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How to Play the Chess Openings (Anglais) Broché – 17 février 2012


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28 internautes sur 28 ont trouvé ce commentaire utile 
a classic but underated 2 juin 1998
Par Un client - Publié sur Amazon.com
Format: Broché
This book is the best book I have ever read on the openings in chess. The author recommends understanding of the openings rather than to try to memorize endless variations. After giving the first principles of the openings, he then shows how the openings should be played using these principles. He also devotes a section on exploiting the weak squares of your opponent. He classifies the openings under four catagories, which is very helpful in organizing the ideas behind these openings. This book is a masterpiece on opening theory and practice. Unfortunately, it is one of those books that goes largely ignored. Probably because people listen to "experts" too much, instead of thinking for themselves. This book is the best on the openings and cannot become "dated."
22 internautes sur 23 ont trouvé ce commentaire utile 
In Descriptive Notation 10 janvier 2002
Par T. Suh - Publié sur Amazon.com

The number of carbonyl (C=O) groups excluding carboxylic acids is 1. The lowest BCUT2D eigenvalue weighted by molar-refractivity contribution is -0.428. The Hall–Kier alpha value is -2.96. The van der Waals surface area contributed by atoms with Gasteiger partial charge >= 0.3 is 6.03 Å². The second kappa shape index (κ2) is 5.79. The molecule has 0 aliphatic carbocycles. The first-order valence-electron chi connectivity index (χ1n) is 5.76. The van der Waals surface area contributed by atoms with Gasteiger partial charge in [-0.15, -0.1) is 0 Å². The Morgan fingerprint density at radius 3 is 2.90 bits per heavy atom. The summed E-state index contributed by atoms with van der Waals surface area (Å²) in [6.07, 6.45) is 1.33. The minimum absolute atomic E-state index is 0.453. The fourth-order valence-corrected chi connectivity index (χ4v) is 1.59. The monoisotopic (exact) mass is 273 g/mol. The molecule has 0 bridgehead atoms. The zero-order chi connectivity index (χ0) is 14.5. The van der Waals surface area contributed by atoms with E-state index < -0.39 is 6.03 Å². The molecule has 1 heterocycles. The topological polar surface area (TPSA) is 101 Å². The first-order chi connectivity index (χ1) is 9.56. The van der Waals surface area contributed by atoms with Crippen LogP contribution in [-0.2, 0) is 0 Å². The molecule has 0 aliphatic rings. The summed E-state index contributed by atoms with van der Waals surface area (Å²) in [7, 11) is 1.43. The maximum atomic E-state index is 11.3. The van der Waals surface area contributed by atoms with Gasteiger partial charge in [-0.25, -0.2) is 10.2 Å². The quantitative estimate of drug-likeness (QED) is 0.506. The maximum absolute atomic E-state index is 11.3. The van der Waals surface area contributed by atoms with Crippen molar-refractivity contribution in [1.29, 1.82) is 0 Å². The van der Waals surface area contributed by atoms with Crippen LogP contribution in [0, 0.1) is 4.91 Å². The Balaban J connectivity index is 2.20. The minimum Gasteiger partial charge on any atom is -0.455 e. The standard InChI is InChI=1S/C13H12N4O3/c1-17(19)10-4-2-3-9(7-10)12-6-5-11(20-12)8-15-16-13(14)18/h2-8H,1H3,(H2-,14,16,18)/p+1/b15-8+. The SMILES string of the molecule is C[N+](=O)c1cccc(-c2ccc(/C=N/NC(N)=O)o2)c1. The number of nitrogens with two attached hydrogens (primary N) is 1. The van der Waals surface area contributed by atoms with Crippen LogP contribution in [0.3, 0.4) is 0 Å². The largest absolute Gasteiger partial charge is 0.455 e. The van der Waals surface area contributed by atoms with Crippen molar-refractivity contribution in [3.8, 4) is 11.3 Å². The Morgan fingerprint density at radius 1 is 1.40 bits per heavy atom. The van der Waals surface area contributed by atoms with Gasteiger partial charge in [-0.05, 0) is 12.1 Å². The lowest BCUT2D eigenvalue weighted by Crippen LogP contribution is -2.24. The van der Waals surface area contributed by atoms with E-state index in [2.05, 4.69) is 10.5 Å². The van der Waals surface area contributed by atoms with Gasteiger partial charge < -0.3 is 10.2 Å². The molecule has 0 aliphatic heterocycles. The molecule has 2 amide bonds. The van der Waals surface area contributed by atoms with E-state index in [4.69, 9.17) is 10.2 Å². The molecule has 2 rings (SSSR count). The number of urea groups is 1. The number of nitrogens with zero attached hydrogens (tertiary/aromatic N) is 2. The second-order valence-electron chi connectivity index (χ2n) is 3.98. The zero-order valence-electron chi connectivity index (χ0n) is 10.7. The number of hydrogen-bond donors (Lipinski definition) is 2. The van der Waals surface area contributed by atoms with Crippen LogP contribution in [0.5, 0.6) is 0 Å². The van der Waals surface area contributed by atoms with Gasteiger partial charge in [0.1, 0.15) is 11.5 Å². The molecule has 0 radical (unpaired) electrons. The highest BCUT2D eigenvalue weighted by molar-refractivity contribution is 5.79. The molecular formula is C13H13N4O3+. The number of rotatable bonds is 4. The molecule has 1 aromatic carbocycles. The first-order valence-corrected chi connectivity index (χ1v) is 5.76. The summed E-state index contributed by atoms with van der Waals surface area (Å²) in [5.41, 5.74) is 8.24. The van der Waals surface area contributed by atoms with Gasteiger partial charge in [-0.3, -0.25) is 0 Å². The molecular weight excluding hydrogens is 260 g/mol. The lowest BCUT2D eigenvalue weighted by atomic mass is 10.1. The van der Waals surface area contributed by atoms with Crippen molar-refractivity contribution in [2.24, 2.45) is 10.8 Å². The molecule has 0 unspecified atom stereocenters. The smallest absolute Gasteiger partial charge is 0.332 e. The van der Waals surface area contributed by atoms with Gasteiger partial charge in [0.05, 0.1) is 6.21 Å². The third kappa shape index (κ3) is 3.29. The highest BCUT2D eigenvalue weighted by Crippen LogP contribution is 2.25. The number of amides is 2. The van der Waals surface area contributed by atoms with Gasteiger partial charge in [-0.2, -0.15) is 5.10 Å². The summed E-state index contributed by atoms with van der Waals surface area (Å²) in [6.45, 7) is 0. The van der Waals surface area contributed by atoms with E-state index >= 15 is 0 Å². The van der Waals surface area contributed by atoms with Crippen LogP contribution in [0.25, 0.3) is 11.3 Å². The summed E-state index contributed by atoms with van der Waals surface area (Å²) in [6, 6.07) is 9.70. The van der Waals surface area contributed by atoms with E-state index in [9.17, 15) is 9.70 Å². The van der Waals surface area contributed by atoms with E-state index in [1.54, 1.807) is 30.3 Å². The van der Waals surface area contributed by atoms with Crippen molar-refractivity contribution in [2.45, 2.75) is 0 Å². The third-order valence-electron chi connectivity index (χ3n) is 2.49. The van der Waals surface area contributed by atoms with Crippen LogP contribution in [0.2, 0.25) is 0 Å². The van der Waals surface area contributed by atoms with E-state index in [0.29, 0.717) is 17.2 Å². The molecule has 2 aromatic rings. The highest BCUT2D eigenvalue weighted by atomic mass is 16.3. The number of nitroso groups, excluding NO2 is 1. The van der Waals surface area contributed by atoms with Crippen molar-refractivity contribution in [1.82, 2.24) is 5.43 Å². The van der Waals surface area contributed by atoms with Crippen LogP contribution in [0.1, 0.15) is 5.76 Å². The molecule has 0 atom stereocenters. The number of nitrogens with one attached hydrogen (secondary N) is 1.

Format: Broché
An excellent book which is not out-dated and for the price an absolute steal. Though some older opening books can be criticized as a tad bit out-date most can still be used today to learn the basics structures of different openings. Besides, the actual variations used in a game works better if it is your own creation rather than a memorized version and this applies to beginners as well as the experts. Excellent for intermediate players, but can also be used by all. If you are not comfortable with descriptive notations, GET COMFORTABLE! You will be missing out on a lot of excellent books (which are usually half the price). Being comfortable with descriptive as well as algabraic gives you the option and the flexibility to buy whatever chess books are out there, especially the best!
8 internautes sur 9 ont trouvé ce commentaire utile 
As good as any 4 mai 2009